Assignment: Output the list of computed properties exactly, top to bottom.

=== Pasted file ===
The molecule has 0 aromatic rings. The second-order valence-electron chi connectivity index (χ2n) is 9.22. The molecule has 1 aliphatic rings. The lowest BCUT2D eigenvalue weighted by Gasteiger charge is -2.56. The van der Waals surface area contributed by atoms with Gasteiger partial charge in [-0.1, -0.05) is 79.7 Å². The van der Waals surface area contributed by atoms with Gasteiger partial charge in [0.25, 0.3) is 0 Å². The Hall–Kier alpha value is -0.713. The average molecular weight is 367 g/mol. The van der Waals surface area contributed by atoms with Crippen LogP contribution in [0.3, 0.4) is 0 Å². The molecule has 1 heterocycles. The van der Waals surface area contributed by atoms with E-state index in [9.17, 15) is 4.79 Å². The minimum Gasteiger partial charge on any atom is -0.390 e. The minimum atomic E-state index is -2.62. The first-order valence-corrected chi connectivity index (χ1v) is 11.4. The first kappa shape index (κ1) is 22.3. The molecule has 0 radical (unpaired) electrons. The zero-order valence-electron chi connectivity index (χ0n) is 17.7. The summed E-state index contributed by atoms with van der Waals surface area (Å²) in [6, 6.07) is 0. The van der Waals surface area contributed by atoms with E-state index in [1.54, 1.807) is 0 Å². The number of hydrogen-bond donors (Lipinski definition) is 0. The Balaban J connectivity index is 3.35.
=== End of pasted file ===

The molecule has 0 aromatic rings. The second-order valence-electron chi connectivity index (χ2n) is 9.22. The molecule has 1 aliphatic rings. The lowest BCUT2D eigenvalue weighted by Gasteiger charge is -2.56. The van der Waals surface area contributed by atoms with Gasteiger partial charge in [-0.1, -0.05) is 79.7 Å². The van der Waals surface area contributed by atoms with Gasteiger partial charge in [0.25, 0.3) is 0 Å². The Hall–Kier alpha value is -0.713. The average molecular weight is 367 g/mol. The van der Waals surface area contributed by atoms with Crippen LogP contribution in [0.3, 0.4) is 0 Å². The molecule has 1 heterocycles. The van der Waals surface area contributed by atoms with E-state index in [9.17, 15) is 4.79 Å². The minimum Gasteiger partial charge on any atom is -0.390 e. The minimum atomic E-state index is -2.62. The first-order valence-corrected chi connectivity index (χ1v) is 11.4. The first kappa shape index (κ1) is 22.3. The molecule has 0 radical (unpaired) electrons. The zero-order valence-electron chi connectivity index (χ0n) is 17.7. The summed E-state index contributed by atoms with van der Waals surface area (Å²) in [6, 6.07) is 0. The van der Waals surface area contributed by atoms with E-state index in [1.54, 1.807) is 0 Å². The number of hydrogen-bond donors (Lipinski definition) is 0. The Balaban J connectivity index is 3.35.